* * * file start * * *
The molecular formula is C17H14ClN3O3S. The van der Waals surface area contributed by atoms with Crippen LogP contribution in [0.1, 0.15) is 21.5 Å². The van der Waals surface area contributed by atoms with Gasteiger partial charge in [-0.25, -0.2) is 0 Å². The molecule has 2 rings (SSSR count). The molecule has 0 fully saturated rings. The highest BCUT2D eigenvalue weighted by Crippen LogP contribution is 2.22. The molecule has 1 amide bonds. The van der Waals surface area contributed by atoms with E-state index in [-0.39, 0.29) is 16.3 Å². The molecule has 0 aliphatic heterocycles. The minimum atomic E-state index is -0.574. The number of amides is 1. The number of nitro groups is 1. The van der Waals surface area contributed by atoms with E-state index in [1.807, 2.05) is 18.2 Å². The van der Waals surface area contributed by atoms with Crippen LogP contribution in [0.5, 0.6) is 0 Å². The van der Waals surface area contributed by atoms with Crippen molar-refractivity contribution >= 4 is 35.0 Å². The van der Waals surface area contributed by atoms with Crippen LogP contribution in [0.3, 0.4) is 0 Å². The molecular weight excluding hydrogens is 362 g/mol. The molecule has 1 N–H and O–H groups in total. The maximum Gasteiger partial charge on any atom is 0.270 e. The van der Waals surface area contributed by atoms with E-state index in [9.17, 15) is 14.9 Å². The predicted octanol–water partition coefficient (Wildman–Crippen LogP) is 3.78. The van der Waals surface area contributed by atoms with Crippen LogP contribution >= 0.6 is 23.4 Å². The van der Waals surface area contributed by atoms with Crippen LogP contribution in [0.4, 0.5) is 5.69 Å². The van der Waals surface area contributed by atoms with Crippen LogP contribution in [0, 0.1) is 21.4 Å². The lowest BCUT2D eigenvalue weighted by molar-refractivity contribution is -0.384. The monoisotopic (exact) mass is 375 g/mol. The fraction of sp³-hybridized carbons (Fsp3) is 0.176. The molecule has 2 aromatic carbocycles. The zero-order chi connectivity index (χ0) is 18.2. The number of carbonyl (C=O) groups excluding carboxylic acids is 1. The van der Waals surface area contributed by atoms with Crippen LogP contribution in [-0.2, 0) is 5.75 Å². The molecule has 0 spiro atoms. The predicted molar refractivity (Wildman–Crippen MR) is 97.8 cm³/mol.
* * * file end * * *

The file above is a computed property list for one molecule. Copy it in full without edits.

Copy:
The molecular formula is C17H14ClN3O3S. The van der Waals surface area contributed by atoms with Crippen LogP contribution in [0.1, 0.15) is 21.5 Å². The van der Waals surface area contributed by atoms with Gasteiger partial charge in [-0.25, -0.2) is 0 Å². The molecule has 2 rings (SSSR count). The molecule has 0 fully saturated rings. The highest BCUT2D eigenvalue weighted by Crippen LogP contribution is 2.22. The molecule has 1 amide bonds. The van der Waals surface area contributed by atoms with E-state index in [-0.39, 0.29) is 16.3 Å². The molecule has 0 aliphatic heterocycles. The minimum atomic E-state index is -0.574. The number of amides is 1. The number of nitro groups is 1. The van der Waals surface area contributed by atoms with E-state index in [1.807, 2.05) is 18.2 Å². The van der Waals surface area contributed by atoms with Crippen LogP contribution in [0.5, 0.6) is 0 Å². The van der Waals surface area contributed by atoms with Crippen molar-refractivity contribution >= 4 is 35.0 Å². The van der Waals surface area contributed by atoms with Crippen LogP contribution in [0.3, 0.4) is 0 Å². The molecular weight excluding hydrogens is 362 g/mol. The molecule has 1 N–H and O–H groups in total. The maximum Gasteiger partial charge on any atom is 0.270 e. The van der Waals surface area contributed by atoms with E-state index in [9.17, 15) is 14.9 Å². The predicted octanol–water partition coefficient (Wildman–Crippen LogP) is 3.78. The van der Waals surface area contributed by atoms with Crippen LogP contribution >= 0.6 is 23.4 Å². The van der Waals surface area contributed by atoms with Crippen LogP contribution in [0.4, 0.5) is 5.69 Å². The van der Waals surface area contributed by atoms with Crippen LogP contribution in [0, 0.1) is 21.4 Å². The lowest BCUT2D eigenvalue weighted by molar-refractivity contribution is -0.384. The monoisotopic (exact) mass is 375 g/mol. The fraction of sp³-hybridized carbons (Fsp3) is 0.176. The molecule has 2 aromatic carbocycles. The zero-order chi connectivity index (χ0) is 18.2. The number of carbonyl (C=O) groups excluding carboxylic acids is 1. The van der Waals surface area contributed by atoms with Crippen LogP contribution in [-0.2, 0) is 5.75 Å². The molecule has 0 spiro atoms. The predicted molar refractivity (Wildman–Crippen MR) is 97.8 cm³/mol.